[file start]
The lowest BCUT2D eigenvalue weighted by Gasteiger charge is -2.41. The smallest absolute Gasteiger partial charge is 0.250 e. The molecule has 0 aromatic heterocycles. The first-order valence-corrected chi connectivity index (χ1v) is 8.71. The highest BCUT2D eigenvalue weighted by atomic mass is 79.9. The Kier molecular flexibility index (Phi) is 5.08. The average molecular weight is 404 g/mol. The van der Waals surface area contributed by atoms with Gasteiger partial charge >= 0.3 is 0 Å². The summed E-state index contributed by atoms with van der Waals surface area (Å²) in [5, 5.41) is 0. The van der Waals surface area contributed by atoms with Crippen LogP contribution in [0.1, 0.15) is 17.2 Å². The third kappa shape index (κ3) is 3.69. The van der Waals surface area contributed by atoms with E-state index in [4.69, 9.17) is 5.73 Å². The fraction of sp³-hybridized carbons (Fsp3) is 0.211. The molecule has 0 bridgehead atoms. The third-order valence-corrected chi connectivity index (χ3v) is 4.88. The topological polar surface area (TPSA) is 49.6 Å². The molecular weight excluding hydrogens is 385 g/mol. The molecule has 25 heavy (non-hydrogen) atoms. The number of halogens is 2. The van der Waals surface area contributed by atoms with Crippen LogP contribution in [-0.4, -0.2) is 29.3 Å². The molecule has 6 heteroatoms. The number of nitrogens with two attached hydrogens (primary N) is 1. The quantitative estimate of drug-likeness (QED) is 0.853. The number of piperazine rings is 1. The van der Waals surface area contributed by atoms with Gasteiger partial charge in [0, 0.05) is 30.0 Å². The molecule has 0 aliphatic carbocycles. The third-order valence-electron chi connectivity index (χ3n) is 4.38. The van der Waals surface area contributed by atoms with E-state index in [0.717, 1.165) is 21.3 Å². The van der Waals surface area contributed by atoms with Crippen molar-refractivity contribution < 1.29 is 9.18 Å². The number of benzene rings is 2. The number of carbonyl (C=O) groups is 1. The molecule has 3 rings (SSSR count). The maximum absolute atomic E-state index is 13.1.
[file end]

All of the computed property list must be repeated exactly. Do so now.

The lowest BCUT2D eigenvalue weighted by Gasteiger charge is -2.41. The smallest absolute Gasteiger partial charge is 0.250 e. The molecule has 0 aromatic heterocycles. The first-order valence-corrected chi connectivity index (χ1v) is 8.71. The highest BCUT2D eigenvalue weighted by atomic mass is 79.9. The Kier molecular flexibility index (Phi) is 5.08. The average molecular weight is 404 g/mol. The van der Waals surface area contributed by atoms with Gasteiger partial charge >= 0.3 is 0 Å². The summed E-state index contributed by atoms with van der Waals surface area (Å²) in [5, 5.41) is 0. The van der Waals surface area contributed by atoms with Crippen LogP contribution in [0.1, 0.15) is 17.2 Å². The third kappa shape index (κ3) is 3.69. The van der Waals surface area contributed by atoms with E-state index in [4.69, 9.17) is 5.73 Å². The fraction of sp³-hybridized carbons (Fsp3) is 0.211. The molecule has 0 bridgehead atoms. The third-order valence-corrected chi connectivity index (χ3v) is 4.88. The topological polar surface area (TPSA) is 49.6 Å². The molecular weight excluding hydrogens is 385 g/mol. The molecule has 25 heavy (non-hydrogen) atoms. The number of halogens is 2. The van der Waals surface area contributed by atoms with Crippen LogP contribution in [-0.4, -0.2) is 29.3 Å². The molecule has 6 heteroatoms. The number of nitrogens with two attached hydrogens (primary N) is 1. The quantitative estimate of drug-likeness (QED) is 0.853. The number of piperazine rings is 1. The van der Waals surface area contributed by atoms with Gasteiger partial charge in [0, 0.05) is 30.0 Å². The molecule has 0 aliphatic carbocycles. The third-order valence-electron chi connectivity index (χ3n) is 4.38. The van der Waals surface area contributed by atoms with E-state index in [0.717, 1.165) is 21.3 Å². The van der Waals surface area contributed by atoms with Crippen molar-refractivity contribution < 1.29 is 9.18 Å². The number of benzene rings is 2. The number of carbonyl (C=O) groups is 1. The molecule has 3 rings (SSSR count). The maximum absolute atomic E-state index is 13.1.